For a collection of short stories and novellas, Counternarratives offers a reading experience surprisingly close to that of the novel. Forget the typical stagger of the form – where one tale surprises you with depression while another limps happily along — there is depth here, and a continuity, that links these stories together far beyond their common binding. Black history, often little more than a subtext in the shadow of the Western narrative, is the work’s true focus, by whose strength it is made whole (that is, along perhaps with the odd recurring character… of which I’ve only found one, miserably.)
To try to summarize the work in even a couple archetypes seems an injustice, but since there would be no point in writing this if I didn’t, I hope the reader will forgive the effort. If finding common ground in period or focus appears near-impossible (despite the ever-present common theme), it is perhaps with narrative style that one may have more luck. Two striking stories, for example, dealing with such disparate subjects as a runaway slave in 18th-century America and successive generations of Portuguese colonials in Brazil, are written in factual, almost journalistic style. This is reminiscent of the very best kind of history books, similar to, and as engrossing as, say, Steven Runciman’s A History of the Crusades. Their titles betray that particular style far better than any quote: ‘An outtake from the ideological origins of the American Revolution’, and ‘On Brazil, or dénouement: the Londônias-Figueiras.’ Only a dedicated academic would venture those.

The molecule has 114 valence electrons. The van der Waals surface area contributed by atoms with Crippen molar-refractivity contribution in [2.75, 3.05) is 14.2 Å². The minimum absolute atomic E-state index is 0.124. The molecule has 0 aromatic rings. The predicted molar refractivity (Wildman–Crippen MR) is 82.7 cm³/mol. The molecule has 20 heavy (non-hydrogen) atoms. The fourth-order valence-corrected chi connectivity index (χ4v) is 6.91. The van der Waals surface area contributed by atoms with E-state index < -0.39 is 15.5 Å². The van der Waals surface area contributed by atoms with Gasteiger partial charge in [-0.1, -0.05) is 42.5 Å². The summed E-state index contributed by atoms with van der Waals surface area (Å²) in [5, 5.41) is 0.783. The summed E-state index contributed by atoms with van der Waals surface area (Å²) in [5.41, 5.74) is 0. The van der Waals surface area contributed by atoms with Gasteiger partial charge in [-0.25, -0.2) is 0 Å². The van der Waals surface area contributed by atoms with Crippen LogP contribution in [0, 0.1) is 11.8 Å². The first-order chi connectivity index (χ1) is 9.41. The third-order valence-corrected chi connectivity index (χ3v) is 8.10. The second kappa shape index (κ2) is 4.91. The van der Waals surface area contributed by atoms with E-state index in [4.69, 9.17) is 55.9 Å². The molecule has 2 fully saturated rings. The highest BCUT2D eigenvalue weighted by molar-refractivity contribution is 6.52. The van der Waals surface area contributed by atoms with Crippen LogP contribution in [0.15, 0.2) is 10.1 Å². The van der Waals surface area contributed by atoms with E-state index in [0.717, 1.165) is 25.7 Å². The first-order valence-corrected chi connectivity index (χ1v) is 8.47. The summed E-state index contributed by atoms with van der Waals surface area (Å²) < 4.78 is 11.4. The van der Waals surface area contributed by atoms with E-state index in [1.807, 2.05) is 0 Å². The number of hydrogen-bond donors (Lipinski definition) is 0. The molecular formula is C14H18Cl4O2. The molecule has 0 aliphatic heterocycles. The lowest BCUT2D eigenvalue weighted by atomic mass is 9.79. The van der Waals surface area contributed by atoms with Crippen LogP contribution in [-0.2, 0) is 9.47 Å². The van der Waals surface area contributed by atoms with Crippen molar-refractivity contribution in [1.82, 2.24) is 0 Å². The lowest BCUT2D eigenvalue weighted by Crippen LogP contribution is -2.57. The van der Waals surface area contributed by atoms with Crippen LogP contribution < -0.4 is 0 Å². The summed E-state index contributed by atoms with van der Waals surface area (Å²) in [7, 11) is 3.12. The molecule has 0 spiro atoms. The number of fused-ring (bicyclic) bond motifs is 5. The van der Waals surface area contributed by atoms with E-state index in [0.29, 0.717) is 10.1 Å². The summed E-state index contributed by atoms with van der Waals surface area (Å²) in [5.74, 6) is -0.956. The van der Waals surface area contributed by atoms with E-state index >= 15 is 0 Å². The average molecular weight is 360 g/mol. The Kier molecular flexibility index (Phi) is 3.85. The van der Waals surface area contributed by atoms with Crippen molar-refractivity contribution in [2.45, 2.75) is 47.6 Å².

By contrast, other stories make use of more common literary forms. The gripping tale of the destruction of a 17th-century monastery in Brazil — mysterious and replete with satanic undertones — is recounted in a letter from one of its former slaves. Meanwhile, the allegorical ‘Aeronauts,’ about a black Northerner who enlists in the Union Army Balloon Corps during the Civil War, makes for straight modernist first-person, complete with lyrical ending. It is also within these styles that Keene makes use of more recognizable characters, such as Edgar Degas, Langston Hughes, as well as Jim, Huck Finn and Tom Sawyer. They are all featured in a number of shorter period pieces.
The writing, then, isn’t as experimental as some of the lazier critics would have you believe… and in any case that’s hardly its point. Only ‘Our Lady of the Sorrows,’ which recounts the travails of a Haitian slave (and moves from third person to personal diary as the girl learns to write), or the use of broken language and side-by-side narratives in other stories, could be hazarded as avant-garde. And even then, experimental language is hardly as central to Counternarratives as it is to poetic works in the vein of Ulysses, or even to the naive monotony of a novella like Zadie Smith’s The Embassy of Cambodia.
No, it is rather its polyphonic depth — of a kind not too dissimilar from the works of Svetlana Alexievich — that makes John Keene’s book special. 13 stories and a myriad of characters help give a compelling ‘counter’ view of history — a take on events seldom heard so effectively. Sure, there is beauty of language, too, when Keene feels like it (“…to the banks of a vaster, still not fully charted island, its outlines an ochre shimmer in the morning light, etching themselves on his memory like auguries”, he writes in ‘Mannahatta’, the book’s magnificent, ethereal opening), but it is the numerous voices, varying from intricate to clear and direct, that give Counternarratives a richness comparable to that of an epic. In that regard it is a book like history itself — dense, dark, mysterious, many-faced; at times gorgeous, at others ironic — as meticulous in detail as it is grand in scale. A rewarding read, in short.